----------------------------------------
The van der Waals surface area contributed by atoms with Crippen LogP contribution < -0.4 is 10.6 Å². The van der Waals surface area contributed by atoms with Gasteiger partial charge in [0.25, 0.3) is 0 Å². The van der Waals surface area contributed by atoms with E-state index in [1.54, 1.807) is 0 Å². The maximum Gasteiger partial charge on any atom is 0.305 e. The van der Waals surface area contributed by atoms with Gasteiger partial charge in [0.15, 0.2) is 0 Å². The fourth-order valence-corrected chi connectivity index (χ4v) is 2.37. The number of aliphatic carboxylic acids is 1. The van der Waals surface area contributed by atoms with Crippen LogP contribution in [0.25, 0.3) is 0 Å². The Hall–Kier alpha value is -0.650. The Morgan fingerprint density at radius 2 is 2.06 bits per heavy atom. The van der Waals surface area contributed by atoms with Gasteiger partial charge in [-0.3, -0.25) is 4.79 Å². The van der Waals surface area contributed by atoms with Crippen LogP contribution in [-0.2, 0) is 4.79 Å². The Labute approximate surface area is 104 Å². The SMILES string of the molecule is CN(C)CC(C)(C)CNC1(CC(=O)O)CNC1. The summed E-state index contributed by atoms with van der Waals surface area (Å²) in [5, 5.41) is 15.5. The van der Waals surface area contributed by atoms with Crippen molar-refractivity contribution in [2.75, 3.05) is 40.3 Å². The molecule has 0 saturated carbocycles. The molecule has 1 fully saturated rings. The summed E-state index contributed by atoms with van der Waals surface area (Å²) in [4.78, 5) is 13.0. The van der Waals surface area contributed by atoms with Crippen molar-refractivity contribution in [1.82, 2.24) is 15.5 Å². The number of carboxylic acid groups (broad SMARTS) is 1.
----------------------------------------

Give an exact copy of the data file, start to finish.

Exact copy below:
The van der Waals surface area contributed by atoms with Crippen LogP contribution < -0.4 is 10.6 Å². The van der Waals surface area contributed by atoms with Gasteiger partial charge in [0.25, 0.3) is 0 Å². The van der Waals surface area contributed by atoms with E-state index in [1.54, 1.807) is 0 Å². The maximum Gasteiger partial charge on any atom is 0.305 e. The van der Waals surface area contributed by atoms with Gasteiger partial charge in [0.15, 0.2) is 0 Å². The fourth-order valence-corrected chi connectivity index (χ4v) is 2.37. The number of aliphatic carboxylic acids is 1. The van der Waals surface area contributed by atoms with Crippen LogP contribution in [0.25, 0.3) is 0 Å². The Hall–Kier alpha value is -0.650. The Morgan fingerprint density at radius 2 is 2.06 bits per heavy atom. The van der Waals surface area contributed by atoms with Gasteiger partial charge in [-0.3, -0.25) is 4.79 Å². The van der Waals surface area contributed by atoms with Crippen LogP contribution in [-0.2, 0) is 4.79 Å². The Labute approximate surface area is 104 Å². The SMILES string of the molecule is CN(C)CC(C)(C)CNC1(CC(=O)O)CNC1. The summed E-state index contributed by atoms with van der Waals surface area (Å²) in [5, 5.41) is 15.5. The van der Waals surface area contributed by atoms with Crippen molar-refractivity contribution in [2.75, 3.05) is 40.3 Å². The molecule has 0 saturated carbocycles. The molecule has 1 fully saturated rings. The summed E-state index contributed by atoms with van der Waals surface area (Å²) in [4.78, 5) is 13.0. The van der Waals surface area contributed by atoms with Crippen molar-refractivity contribution in [1.82, 2.24) is 15.5 Å². The number of carboxylic acid groups (broad SMARTS) is 1.